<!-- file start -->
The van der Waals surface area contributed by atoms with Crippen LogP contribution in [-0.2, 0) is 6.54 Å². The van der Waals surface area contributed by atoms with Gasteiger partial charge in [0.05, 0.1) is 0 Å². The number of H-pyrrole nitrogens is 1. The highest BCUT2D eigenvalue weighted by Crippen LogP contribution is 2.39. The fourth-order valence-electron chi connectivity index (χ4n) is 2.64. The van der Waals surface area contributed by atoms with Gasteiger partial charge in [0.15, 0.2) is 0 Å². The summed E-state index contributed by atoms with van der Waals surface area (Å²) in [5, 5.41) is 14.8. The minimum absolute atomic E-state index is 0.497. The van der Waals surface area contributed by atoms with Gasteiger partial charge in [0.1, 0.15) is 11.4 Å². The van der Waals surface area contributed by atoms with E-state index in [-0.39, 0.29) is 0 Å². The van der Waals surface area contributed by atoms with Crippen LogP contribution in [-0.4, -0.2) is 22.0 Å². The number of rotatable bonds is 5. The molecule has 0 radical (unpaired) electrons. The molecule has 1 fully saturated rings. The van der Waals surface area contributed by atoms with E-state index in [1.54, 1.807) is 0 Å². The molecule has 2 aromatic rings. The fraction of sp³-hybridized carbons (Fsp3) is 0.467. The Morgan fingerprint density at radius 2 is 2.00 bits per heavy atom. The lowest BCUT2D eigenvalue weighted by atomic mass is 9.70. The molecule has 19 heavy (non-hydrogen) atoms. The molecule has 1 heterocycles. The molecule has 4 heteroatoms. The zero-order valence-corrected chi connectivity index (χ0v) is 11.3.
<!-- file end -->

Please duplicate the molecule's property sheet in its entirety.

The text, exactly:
The van der Waals surface area contributed by atoms with Crippen LogP contribution in [-0.2, 0) is 6.54 Å². The van der Waals surface area contributed by atoms with Gasteiger partial charge in [0.05, 0.1) is 0 Å². The number of H-pyrrole nitrogens is 1. The highest BCUT2D eigenvalue weighted by Crippen LogP contribution is 2.39. The fourth-order valence-electron chi connectivity index (χ4n) is 2.64. The van der Waals surface area contributed by atoms with Gasteiger partial charge in [0.15, 0.2) is 0 Å². The summed E-state index contributed by atoms with van der Waals surface area (Å²) in [5, 5.41) is 14.8. The minimum absolute atomic E-state index is 0.497. The van der Waals surface area contributed by atoms with Gasteiger partial charge in [0.1, 0.15) is 11.4 Å². The van der Waals surface area contributed by atoms with E-state index in [-0.39, 0.29) is 0 Å². The van der Waals surface area contributed by atoms with Crippen LogP contribution in [-0.4, -0.2) is 22.0 Å². The number of rotatable bonds is 5. The molecule has 0 radical (unpaired) electrons. The molecule has 1 fully saturated rings. The van der Waals surface area contributed by atoms with E-state index in [1.54, 1.807) is 0 Å². The molecule has 2 aromatic rings. The fraction of sp³-hybridized carbons (Fsp3) is 0.467. The Morgan fingerprint density at radius 2 is 2.00 bits per heavy atom. The lowest BCUT2D eigenvalue weighted by atomic mass is 9.70. The molecule has 19 heavy (non-hydrogen) atoms. The molecule has 1 heterocycles. The molecule has 4 heteroatoms. The zero-order valence-corrected chi connectivity index (χ0v) is 11.3.